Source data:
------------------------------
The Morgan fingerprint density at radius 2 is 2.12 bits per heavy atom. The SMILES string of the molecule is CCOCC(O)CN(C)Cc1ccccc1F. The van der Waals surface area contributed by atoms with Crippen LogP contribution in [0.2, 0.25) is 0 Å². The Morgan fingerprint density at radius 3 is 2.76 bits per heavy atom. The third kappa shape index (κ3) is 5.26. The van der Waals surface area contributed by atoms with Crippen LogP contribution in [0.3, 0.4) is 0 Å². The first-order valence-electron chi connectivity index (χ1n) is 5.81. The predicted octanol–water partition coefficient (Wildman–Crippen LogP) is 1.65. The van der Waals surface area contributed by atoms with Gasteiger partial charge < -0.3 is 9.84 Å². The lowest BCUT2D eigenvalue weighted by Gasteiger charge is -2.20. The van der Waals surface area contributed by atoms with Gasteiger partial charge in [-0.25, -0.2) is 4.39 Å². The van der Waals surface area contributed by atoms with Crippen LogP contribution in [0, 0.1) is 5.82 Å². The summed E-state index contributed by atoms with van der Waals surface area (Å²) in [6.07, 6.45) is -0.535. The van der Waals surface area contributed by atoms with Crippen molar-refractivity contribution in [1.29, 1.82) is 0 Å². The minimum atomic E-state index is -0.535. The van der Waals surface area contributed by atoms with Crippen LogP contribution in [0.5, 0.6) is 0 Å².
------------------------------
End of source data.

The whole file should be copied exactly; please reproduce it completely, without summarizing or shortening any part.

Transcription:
The Morgan fingerprint density at radius 2 is 2.12 bits per heavy atom. The SMILES string of the molecule is CCOCC(O)CN(C)Cc1ccccc1F. The van der Waals surface area contributed by atoms with Crippen LogP contribution in [0.2, 0.25) is 0 Å². The Morgan fingerprint density at radius 3 is 2.76 bits per heavy atom. The third kappa shape index (κ3) is 5.26. The van der Waals surface area contributed by atoms with Crippen LogP contribution in [0.3, 0.4) is 0 Å². The first-order valence-electron chi connectivity index (χ1n) is 5.81. The predicted octanol–water partition coefficient (Wildman–Crippen LogP) is 1.65. The van der Waals surface area contributed by atoms with Gasteiger partial charge < -0.3 is 9.84 Å². The lowest BCUT2D eigenvalue weighted by Gasteiger charge is -2.20. The van der Waals surface area contributed by atoms with Gasteiger partial charge in [-0.25, -0.2) is 4.39 Å². The van der Waals surface area contributed by atoms with Crippen LogP contribution in [0, 0.1) is 5.82 Å². The summed E-state index contributed by atoms with van der Waals surface area (Å²) in [6.07, 6.45) is -0.535. The van der Waals surface area contributed by atoms with Crippen molar-refractivity contribution in [1.29, 1.82) is 0 Å². The minimum atomic E-state index is -0.535. The van der Waals surface area contributed by atoms with Crippen LogP contribution in [0.5, 0.6) is 0 Å².